The current supercharged political environment in the US, marked by seemingly unending upheaval, caused me to think about what makes a leader and whether any of us could be one if we chose–or whether we should be if we could. No, this post is not a political diatribe. It’s not even about politics. It’s about leadership.
I’m not going to try to present myself as an authority on leadership, especially not when there are countless scientific (and some non-scientific) studies on the subject and many books, articles, and reports you can read. This is mostly my own observations and thoughts about the subject.
To me, a leader is someone who can motivate and guide others to achieve a desirable goal, whether it’s in the business world, the political scene, or another venue. He or she does that without dominating others or tearing them down–doesn’t try to build himself or herself up by making others look weak or labeling them as failures. If you can do this, I’d view you as a leader.
If you haven’t considered yourself as a leader in the past, how might that change going forward, and why?
Maybe not everyone is cut out to be a leader. Then, too, some of you might have leadership capability in certain situations and not in others. Personal and professional growth can occur by exercising leadership ability at appropriate times, so even if you haven’t considered yourself as a possible leader, I believe it’s worthwhile to spend time thinking about that.
In some circumstances, you could actually find yourself cast in the role of “reluctant leader.” By that, I mean that you’re in a critical situation where someone needs to get the ball rolling and no one is stepping forward to do that.
It might help if you take a few minutes (preferably longer) to consider the qualities and abilities you have that could enable you to function as a capable leader in the right situation. For instance, are you good at guiding change so that others are encouraged to go along with it? Can you manage disagreements (conflict) so that a consensus can be reached? How well do you empower others to take action?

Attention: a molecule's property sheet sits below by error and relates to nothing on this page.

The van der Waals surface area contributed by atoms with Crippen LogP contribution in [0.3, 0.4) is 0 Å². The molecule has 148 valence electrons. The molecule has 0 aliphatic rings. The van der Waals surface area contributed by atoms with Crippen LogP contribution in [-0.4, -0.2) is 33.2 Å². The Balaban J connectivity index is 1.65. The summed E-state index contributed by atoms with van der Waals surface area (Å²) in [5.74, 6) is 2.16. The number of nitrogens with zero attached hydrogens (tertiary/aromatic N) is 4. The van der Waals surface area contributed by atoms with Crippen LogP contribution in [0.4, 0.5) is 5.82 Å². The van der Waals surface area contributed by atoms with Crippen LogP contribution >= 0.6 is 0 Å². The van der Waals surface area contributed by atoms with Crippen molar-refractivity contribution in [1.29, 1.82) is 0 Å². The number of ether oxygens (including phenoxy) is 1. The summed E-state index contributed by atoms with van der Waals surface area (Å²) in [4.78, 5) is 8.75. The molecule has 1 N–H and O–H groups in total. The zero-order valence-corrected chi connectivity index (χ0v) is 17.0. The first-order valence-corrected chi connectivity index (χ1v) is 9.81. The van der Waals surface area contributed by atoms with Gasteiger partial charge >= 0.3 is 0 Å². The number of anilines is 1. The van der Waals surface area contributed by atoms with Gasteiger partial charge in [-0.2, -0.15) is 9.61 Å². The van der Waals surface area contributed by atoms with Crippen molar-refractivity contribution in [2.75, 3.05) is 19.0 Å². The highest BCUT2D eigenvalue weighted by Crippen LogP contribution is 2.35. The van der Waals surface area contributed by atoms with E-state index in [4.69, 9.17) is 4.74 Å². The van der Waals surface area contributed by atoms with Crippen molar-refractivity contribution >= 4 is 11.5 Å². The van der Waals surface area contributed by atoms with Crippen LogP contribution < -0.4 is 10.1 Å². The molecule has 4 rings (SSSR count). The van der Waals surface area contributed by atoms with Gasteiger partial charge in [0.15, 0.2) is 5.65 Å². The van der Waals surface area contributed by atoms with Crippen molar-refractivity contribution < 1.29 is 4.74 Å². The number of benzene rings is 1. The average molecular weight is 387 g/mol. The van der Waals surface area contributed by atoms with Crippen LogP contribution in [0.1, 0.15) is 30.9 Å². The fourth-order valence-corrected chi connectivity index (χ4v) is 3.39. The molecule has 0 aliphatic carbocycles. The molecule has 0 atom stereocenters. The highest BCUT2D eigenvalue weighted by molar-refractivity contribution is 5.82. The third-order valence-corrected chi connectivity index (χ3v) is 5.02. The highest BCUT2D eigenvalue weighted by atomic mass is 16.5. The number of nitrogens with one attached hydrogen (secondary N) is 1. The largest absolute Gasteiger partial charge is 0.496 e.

Finally, if you’re up for acting as a leader part of the time but don’t want to do it all the time or feel it’s not what you do best in all situations, how good are you at stepping back from a leadership role when someone else is well suited to tackle it?
Although I said this wasn’t a scientific presentation of the topic, I have done reading over the years to educate myself about what experts are saying. Most recently, that led me to an article in Harvard Business Review titled “The Most Important Leadership Competencies, According to Leaders Around the World.” The article presents 5 themes related to leadership:
Interestingly, none of these points says anything like, “Drives revenue and profit increases,” “Spearheads achievement of market dominance,” or other statements of that nature. Leaders certainly might do those things, but maybe that’s not the essence of what makes a great leader or even a good one. Food for thought.